Dinner was scrumptious, and I think that Soluna had the best guacamole and queso that I have ever had.  The presentation of food was just lovely.  Comfort food at it's best.   A must dine place if you are visiting San Antonio.  After dinner we headed back to the hotel for the comforts of some great complimentary water and got some rest for our surprise visit to the San Antonio Aquarium and Sea World!!!! 


Noah's Miracle by Stacy Warden is licensed under a Creative Commons Attribution-Noncommercial-No Derivative Works 3.0 United States License.

Tuesday, August 4, 2015

San Antonio: Welcome to Morgan's Wonderland!

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We anticipated a very hot day at Morgan's Wonderland before we traveled (being an outdoor activity) so we purchased a product called Geleeo, which is a cooling liner designed for baby strollers.  We gambled on it working and it did!  Fabulous product.  If you have a child that overheats in hot weather or has difficult regulating temperature I recommend it.   With our Geleeo installed in Noah's Convaid Trekker Wheelchair off we headed towards a day of accessible amusement park fun! 

We were greeted by the Project Angel Fares team and Channel Fox 29 news when we arrived.  Our excitement was just overflowing.   We never dreamed that Noah would ever have the opportunity to visit Morgan's.  And here we were!  We were given wrist bands for the sensory areas and bands so that if a child gets separated from you that they can easily be found.  They have a giant map on the wall with lots of little butterflies demonstrating all the visitors to Morgan's Wonderland from each state.  We placed our butterfly on the map.  Our little stamp that we had been there!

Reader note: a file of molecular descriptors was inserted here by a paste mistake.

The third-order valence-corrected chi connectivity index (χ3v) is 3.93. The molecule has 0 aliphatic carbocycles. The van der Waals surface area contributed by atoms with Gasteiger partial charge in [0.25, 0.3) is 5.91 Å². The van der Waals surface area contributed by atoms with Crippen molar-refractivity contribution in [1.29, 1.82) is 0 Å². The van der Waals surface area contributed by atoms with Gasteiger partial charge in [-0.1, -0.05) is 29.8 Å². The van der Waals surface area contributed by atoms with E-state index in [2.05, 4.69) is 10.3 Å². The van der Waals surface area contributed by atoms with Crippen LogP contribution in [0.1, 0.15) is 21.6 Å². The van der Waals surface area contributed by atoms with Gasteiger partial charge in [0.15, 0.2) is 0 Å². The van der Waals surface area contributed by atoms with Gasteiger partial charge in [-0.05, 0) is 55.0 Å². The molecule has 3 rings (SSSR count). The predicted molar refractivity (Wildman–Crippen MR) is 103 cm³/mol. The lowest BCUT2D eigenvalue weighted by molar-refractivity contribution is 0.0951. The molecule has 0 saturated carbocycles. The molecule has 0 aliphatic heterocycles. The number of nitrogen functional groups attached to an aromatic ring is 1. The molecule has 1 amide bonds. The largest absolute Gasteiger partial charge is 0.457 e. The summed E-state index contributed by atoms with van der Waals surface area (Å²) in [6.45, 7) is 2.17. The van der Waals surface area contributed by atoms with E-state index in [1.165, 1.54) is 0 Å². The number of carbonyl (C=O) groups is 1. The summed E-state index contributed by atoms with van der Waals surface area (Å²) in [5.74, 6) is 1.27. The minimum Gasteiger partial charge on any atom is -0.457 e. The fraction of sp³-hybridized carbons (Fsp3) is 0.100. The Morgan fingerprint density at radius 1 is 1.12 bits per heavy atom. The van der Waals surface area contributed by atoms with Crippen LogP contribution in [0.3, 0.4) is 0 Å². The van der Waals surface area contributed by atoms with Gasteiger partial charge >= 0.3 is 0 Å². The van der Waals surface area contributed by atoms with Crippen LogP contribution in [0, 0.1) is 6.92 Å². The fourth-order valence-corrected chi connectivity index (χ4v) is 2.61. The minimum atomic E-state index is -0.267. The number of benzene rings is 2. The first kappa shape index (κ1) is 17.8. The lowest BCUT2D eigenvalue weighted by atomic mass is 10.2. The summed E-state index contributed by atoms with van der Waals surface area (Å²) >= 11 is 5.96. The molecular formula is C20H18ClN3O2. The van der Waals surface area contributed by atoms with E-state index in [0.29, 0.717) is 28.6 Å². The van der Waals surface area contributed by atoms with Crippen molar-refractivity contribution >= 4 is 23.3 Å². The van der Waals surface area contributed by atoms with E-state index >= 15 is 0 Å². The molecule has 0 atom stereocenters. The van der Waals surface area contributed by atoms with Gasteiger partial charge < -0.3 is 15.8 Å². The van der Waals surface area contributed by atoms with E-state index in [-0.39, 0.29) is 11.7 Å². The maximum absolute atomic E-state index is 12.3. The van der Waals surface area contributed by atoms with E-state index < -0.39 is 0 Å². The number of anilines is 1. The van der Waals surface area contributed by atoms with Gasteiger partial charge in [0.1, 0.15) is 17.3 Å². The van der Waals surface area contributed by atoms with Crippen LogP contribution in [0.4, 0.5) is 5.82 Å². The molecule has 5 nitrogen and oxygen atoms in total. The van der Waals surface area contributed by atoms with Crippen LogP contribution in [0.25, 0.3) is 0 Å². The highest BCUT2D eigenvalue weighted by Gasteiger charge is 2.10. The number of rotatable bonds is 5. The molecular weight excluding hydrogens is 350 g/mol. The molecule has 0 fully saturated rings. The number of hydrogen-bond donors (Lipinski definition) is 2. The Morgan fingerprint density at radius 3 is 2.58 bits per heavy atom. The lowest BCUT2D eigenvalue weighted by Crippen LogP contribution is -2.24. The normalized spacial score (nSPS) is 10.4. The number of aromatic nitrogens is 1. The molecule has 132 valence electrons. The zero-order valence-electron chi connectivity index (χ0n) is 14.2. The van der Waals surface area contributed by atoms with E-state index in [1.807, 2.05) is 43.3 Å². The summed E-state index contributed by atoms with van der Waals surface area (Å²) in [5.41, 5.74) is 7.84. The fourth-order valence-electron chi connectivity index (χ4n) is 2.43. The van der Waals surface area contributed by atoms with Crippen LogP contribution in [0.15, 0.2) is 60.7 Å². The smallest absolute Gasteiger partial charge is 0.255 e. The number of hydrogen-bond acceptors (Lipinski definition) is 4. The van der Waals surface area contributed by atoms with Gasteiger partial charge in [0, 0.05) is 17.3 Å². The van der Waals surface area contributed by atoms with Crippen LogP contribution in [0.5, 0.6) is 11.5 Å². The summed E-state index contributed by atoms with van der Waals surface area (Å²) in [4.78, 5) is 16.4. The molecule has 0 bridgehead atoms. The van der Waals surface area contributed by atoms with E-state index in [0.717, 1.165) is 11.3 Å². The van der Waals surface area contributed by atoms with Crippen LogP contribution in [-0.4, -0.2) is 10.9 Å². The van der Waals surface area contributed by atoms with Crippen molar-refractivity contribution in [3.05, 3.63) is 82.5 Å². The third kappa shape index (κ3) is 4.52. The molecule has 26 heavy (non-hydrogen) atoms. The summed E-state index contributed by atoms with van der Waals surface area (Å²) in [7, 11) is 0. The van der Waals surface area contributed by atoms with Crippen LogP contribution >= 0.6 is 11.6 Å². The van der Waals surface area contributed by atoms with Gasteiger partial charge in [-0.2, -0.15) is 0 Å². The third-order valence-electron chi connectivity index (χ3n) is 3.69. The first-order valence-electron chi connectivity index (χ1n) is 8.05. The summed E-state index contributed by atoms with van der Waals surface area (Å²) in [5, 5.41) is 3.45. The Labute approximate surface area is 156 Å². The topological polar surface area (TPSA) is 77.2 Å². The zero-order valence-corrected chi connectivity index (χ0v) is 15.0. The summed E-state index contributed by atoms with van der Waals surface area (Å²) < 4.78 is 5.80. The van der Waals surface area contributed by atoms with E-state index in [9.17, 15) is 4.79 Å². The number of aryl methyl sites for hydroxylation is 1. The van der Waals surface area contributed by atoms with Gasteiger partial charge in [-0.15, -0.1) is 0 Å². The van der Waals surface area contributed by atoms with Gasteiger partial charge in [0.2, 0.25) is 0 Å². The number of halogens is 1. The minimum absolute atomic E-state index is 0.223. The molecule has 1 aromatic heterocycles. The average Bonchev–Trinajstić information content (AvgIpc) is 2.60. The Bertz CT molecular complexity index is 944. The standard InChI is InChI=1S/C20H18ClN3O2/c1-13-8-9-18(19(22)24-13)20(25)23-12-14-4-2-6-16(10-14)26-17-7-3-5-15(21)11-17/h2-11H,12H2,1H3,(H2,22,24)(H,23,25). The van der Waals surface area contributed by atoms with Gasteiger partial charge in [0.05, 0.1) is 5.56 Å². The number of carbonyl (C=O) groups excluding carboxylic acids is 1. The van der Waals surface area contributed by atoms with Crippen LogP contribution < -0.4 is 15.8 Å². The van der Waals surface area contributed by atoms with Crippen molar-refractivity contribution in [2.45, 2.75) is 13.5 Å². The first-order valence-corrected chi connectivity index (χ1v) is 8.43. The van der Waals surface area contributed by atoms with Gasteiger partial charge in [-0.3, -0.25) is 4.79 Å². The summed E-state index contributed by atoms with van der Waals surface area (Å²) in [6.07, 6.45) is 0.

We did some interviews for Fox 29 for a piece they were doing on Project Angel Fares and Morgan's Wonderland, and spent some lovely time with Morgan's staff and Project Angel Fares.  They are the warmest and most loving people you could ever wish to meet.  I wish they would have been able to spend the entire day with us.  We enjoyed their company so much.  When you enter Morgan's Wonderland the first thing you come to are two giant hands holding a butterfly.  The butterfly has always felt symbolic for the special needs journey; as a butterfly is proof that you can go through a great deal in your life and still become something beautiful.  It is the most perfect statute for a place like Morgan's Wonderland.  It felt like looking at hope, and an instant reminder of what mattered most.  These precious moments.

Luke immediately scampered off, and I don't think I have seen him more happier in his life.  He had hit playground heaven.  And Noah and daddy quickly followed and chased Luke up a playground that was fully handicapped accessible.  There was nothing that Noah could not do.  It's kind of hard to imagine it - as our days are full of obstacles that being barrier free with a wheelchair was such a wonderful feeling.  Noah was in pure delight.  Smiles, giggles and full body extension spoke volumes about the joy Noah was experiencing.  The park is much bigger than I imagined and there is so much to do.  We only did each activity once, simply due to the heat but if it had been cooler we would have done every activity there multiple times.